To adapt to the new reality, Bezverkhyi created hubs — groups of 5 to 10 people scattered across Ukraine. This made the work less centralized, with decisions made not only by the CEO, but also by the heads of the hubs. The change helped teams adjust as people in need of housing or food moved to different parts of the country.

Andrii Bezverkhyi, left, with top Ukrainian cybersecurity official Victor Zhora. Image: Facebook/Victor Zhora

To help Ukraine win the cyberwar, Bezverkhyi also announced that SOC Prime would provide Ukrainian companies and government agencies with free access to the platform.

“In Ukraine, we work for the state, while in other countries we continue to develop commercial business,” he said.

Before the war, SOC Prime had few customers in Ukraine — the country’s cyber defense market is still very small, Bezverkhyi said. About 40% of the firm’s revenue comes from U.S. customers, including banks, telecom companies, and government agencies, with the rest of its business mostly coming from customers in the U.K. and throughout the European Union.

When the firm started offering its services pro-bono to Ukrainian companies, its priority was to teach businesses to use the Sigma language, which allows cybersecurity professionals to describe cyber threats in a standardized format.

Among its fans, Sigma is called “the common language for cybersecurity.” It was invented in 2017 by cybersecurity experts Florian Roth and Thomas Patzke – two of SOC Prime’s advisors. One of the main advantages of Sigma is that it can be used with various Endpoint Detection and Response (EDR), as well as Security Information and Event Management (SIEM) systems, which analyze security alerts.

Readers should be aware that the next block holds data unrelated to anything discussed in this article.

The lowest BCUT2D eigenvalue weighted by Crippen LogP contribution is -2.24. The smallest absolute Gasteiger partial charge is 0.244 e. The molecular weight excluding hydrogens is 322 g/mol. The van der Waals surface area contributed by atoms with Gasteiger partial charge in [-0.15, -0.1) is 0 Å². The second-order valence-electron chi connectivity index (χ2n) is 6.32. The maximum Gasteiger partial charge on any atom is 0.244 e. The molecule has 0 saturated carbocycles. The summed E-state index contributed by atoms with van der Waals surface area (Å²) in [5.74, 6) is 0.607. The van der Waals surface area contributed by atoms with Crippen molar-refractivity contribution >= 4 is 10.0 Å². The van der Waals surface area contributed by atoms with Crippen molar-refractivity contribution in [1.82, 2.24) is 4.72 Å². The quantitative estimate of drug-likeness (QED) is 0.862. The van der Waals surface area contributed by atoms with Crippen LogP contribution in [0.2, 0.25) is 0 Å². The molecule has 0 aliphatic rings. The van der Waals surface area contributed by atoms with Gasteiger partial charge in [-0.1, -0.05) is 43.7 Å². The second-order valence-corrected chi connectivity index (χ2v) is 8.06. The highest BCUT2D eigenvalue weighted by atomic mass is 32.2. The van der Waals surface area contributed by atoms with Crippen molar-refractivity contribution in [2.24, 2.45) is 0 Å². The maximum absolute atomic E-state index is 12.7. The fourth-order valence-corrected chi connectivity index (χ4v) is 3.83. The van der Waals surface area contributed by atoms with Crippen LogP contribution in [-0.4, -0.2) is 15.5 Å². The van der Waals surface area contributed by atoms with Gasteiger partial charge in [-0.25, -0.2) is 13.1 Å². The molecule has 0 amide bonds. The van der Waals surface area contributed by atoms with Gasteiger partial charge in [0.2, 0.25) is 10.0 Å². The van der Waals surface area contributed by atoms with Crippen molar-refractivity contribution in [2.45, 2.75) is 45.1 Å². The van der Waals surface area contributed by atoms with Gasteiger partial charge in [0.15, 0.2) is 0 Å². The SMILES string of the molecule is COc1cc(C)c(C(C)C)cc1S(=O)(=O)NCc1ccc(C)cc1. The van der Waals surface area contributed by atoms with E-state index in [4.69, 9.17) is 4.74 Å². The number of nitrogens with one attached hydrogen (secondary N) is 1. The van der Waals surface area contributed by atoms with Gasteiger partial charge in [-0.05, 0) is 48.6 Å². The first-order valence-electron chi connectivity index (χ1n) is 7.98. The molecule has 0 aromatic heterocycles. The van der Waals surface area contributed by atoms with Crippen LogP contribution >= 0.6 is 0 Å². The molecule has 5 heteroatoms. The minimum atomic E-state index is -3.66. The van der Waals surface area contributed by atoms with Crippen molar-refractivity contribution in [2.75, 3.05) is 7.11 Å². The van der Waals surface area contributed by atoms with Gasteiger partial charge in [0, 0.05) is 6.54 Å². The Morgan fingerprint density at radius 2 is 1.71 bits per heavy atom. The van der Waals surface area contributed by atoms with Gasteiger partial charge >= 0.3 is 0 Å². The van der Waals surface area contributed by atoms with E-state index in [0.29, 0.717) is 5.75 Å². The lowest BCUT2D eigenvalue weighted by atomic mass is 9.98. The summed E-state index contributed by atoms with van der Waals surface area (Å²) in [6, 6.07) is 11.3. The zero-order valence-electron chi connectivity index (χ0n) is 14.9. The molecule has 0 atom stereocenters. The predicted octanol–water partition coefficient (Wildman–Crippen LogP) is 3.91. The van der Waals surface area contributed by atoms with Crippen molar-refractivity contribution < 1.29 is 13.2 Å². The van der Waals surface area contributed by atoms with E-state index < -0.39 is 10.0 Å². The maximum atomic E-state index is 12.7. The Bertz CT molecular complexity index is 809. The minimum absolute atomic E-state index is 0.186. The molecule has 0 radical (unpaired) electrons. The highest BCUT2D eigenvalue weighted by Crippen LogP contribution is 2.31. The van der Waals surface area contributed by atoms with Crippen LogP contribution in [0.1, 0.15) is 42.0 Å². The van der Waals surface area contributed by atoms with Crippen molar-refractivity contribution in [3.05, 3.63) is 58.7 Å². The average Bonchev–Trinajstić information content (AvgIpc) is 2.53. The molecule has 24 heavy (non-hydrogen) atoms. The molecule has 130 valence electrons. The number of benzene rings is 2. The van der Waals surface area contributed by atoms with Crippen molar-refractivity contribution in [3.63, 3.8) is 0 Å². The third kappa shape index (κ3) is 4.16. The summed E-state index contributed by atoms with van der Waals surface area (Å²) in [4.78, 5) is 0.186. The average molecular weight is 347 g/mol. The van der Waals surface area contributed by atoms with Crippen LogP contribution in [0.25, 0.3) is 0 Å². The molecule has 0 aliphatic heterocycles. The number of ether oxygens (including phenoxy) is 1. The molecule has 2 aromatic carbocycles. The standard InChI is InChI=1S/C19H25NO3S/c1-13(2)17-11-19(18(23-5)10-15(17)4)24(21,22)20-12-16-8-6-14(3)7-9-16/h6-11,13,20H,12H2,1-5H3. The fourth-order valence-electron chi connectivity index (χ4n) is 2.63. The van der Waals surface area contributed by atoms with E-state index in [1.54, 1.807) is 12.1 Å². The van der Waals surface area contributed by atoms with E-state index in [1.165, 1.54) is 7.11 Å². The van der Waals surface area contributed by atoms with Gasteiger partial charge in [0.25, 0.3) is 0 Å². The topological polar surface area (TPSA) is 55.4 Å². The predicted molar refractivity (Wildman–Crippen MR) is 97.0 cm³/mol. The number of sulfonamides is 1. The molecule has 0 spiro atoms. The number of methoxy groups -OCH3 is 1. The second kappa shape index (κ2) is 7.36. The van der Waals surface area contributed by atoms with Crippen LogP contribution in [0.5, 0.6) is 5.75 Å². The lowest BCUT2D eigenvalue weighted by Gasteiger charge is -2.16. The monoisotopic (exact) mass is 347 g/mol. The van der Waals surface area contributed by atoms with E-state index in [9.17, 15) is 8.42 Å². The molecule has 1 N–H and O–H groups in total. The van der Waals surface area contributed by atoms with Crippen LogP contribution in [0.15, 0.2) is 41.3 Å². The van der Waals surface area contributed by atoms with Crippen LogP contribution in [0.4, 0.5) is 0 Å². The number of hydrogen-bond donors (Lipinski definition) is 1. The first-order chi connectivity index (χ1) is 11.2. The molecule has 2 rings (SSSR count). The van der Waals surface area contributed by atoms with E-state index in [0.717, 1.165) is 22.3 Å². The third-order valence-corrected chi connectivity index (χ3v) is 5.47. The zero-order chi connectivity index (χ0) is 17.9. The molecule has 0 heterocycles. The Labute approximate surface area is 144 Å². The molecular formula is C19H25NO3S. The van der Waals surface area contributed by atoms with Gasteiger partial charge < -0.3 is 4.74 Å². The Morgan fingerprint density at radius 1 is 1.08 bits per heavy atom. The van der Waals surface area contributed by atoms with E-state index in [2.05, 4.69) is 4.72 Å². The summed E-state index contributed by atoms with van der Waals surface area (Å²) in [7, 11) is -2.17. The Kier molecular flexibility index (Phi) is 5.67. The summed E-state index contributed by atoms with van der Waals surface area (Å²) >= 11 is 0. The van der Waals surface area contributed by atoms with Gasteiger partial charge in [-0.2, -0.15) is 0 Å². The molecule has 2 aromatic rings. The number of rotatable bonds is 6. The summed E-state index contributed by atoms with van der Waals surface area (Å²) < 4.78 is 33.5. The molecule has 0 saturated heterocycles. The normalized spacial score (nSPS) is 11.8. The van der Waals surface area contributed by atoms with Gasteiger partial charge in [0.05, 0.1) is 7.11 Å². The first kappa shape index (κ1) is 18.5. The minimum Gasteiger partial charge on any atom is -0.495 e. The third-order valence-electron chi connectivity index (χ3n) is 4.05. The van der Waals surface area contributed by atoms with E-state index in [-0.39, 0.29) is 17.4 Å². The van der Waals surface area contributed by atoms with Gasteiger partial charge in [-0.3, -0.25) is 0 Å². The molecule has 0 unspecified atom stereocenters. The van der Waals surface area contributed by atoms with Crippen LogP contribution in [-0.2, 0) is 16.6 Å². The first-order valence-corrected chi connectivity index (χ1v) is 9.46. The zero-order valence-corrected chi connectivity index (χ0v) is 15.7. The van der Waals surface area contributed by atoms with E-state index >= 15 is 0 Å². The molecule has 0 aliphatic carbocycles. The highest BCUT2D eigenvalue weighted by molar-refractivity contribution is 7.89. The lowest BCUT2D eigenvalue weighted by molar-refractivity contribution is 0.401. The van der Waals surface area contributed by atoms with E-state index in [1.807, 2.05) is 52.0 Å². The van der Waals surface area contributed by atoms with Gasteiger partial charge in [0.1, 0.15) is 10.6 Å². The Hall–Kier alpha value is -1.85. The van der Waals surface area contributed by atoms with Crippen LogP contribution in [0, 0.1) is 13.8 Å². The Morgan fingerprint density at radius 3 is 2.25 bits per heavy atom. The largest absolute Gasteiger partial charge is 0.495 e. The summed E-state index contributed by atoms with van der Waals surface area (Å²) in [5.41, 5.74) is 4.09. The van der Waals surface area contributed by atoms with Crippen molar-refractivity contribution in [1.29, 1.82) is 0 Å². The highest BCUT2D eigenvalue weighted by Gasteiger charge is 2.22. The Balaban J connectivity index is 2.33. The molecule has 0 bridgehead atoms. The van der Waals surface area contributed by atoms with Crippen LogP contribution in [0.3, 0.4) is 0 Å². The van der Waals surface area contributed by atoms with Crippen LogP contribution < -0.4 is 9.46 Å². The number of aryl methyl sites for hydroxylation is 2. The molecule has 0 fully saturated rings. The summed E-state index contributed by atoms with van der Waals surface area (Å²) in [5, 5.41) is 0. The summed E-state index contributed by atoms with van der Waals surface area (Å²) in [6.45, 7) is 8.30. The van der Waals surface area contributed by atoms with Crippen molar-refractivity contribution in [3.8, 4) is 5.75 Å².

With the Sigma language, cybersecurity analysts can share detection rules with each other in a standardized format, rather than the one that is specific to a particular SIEM or EDR.

Sigma is the core of SOC Prime’s detection-as-code platform, as researchers must write their algorithms according to its rules. On a platform where specialists are from all over the world, sharing a lingua franca is in line with Bezverkhyi’s vision of a world where cybersecurity professionals work together globally to fight threats.

“We still have more threats than detection algorithms,” he said. “There are nearly 8,000 Sigma rules on our platform, while more than 10,000 software vulnerabilities are discovered every year.”

A “Spotify” for cybersecurity

In June, a 25-year-old Turkish cybersecurity specialist named Osman Demir was SOC Prime’s top contributor and received the highest payout. SOC Prime pays its freelance researchers an average bounty of $1,500 a month. Top researchers who write popular code get the biggest payouts — about $5,000 a month or more.